Gender Justice Concerns | CBE International

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Gender Justice Concerns

Anne Lamott suggests that hope is stubborn. It shows up and impels us to do the right thing, believing that as we “wait and watch and work,” dawn will come! This image captures the struggle of working for biblical equality. Each day, each conversation, we stubbornly work and wait for God’s dawn to rise. At the CBE office, we work on old and unreliable equipment; we sit on chairs and desks pulled out of the trash; and we pray our copier will last another month. The stories we hear from the CBE community remind me that this struggle takes place daily in classrooms, jobs, homes, and human hearts. Yet, we remain tenacious. We are stubborn in our dependence upon God. We risk, being certain of things we cannot see. And God answers our prayers in diverse and exciting ways. So... Read more
How many of us believe that our lives are stirring enough to ignite a movement? How many of us dream in these terms? Or, do we often find ourselves discouraged by the injustice that surrounds us? Recently, I asked a prominent evangelical leader why we tolerated the unjust treatment of egalitarians within an institution where we both serve. He replied with some resignation, “Mimi, you’ll never change things. I suggest you put your efforts where they count.” I responded, “These are precisely the challenges I am most drawn to!” If a situation is unjust, that is a sufficient call from God to work for change! To suggest that efforts aimed at redressing injustice will fail is to underestimate the power of God. Thankfully, history is full of examples of people... Read more
How often should we speak up and share our opinions and beliefs with others? This question confronts us a great deal personally and professionally. It is also a question that requires great prayer and thought. Recently a friend shared with me that she has become the “token egalitarian” among her group of friends. She often feels like her friends discount her opinion because of her stance on gender equality. At the same time, her friends will often tell her stories of events at their churches that reflect gender inequality, saying “you would have been so angry.” Her advocacy, while in some respects has made her feel like an outcast, has also caused her community to be come more aware of gender prejudice and injustice. These situations involve a great deal of di... Read more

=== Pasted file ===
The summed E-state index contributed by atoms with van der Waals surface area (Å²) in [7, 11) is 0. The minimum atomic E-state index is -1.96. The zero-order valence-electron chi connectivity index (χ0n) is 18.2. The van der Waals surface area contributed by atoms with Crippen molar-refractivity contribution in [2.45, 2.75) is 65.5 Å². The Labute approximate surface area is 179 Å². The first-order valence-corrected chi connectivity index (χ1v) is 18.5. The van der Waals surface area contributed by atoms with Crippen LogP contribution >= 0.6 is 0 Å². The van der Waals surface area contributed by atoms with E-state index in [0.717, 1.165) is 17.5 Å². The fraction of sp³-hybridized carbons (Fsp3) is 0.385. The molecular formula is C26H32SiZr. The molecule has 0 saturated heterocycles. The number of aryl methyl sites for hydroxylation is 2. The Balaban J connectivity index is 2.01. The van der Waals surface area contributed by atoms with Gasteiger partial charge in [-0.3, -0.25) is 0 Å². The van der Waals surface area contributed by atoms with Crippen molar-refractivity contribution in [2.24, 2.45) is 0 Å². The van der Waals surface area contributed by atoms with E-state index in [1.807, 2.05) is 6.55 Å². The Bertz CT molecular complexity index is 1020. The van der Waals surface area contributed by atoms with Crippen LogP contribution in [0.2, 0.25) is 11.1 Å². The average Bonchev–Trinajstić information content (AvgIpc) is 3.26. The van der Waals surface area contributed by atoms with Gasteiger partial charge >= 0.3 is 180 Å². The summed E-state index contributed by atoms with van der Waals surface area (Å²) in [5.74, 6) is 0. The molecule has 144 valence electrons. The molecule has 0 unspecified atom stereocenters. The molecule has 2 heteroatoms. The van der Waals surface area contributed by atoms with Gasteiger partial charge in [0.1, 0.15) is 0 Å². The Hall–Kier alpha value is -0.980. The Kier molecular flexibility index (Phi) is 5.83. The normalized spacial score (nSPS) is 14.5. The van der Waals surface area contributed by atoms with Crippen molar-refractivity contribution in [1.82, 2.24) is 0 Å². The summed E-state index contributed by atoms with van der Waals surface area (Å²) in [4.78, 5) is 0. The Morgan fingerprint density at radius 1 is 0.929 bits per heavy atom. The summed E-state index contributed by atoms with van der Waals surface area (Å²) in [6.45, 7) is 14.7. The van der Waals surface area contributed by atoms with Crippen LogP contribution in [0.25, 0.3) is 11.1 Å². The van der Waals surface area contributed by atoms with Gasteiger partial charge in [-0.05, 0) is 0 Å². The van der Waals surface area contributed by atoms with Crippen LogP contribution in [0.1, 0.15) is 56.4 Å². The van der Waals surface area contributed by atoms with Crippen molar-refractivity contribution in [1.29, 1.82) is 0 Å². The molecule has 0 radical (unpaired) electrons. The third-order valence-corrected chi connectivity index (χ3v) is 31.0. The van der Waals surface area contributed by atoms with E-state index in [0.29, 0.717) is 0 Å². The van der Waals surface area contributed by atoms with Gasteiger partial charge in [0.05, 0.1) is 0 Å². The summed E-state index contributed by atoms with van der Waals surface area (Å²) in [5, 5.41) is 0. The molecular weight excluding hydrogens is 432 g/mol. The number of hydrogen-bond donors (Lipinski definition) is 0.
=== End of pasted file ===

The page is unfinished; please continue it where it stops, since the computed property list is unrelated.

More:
While addressing economic and structural injustices has always been a part of the Christian tradition, this movement today is gaining prominence in the hearts and minds of believers. As our perspective as Christians is becoming more global the ability of people of faith to work against injustice has exploded. It is encouraging and humbling to read the stories of God’s people at work around the world. Egalitarians today share a love for Scripture, evangelism, and social action—three qualities that characterized the early evangelical movement. Josephine Butler, who worked beside Katharine Bushnell in confronting the abuse of women in India, encouraged Bushnell to use her vast understanding of Scripture to show Christians that the God of Scripture compels each us to free the ca... Read more
I have always loved the above quote by G.K. Chesterton because it bears upon our work as evangelicals. Too often, as fallen human beings, we simply do not perceive truth and justice as we should. Theologians call this the "noetic effects of the fall," (or what C.S. Lewis called "wanting more than our fair share of strawberries") meaning, simply, that our perceptions and judgments are prone to serve self-interest and must continually be evaluated. And, as the abolitionists discovered, arguments used to support slavery, when analyzed carefully, were not only shallow but were also rooted in self-interest. Because slavery went unchallenged for centuries, the abolitionists had to help people see that the the moral teachings of the Bible differed from Bible culture—whic... Read more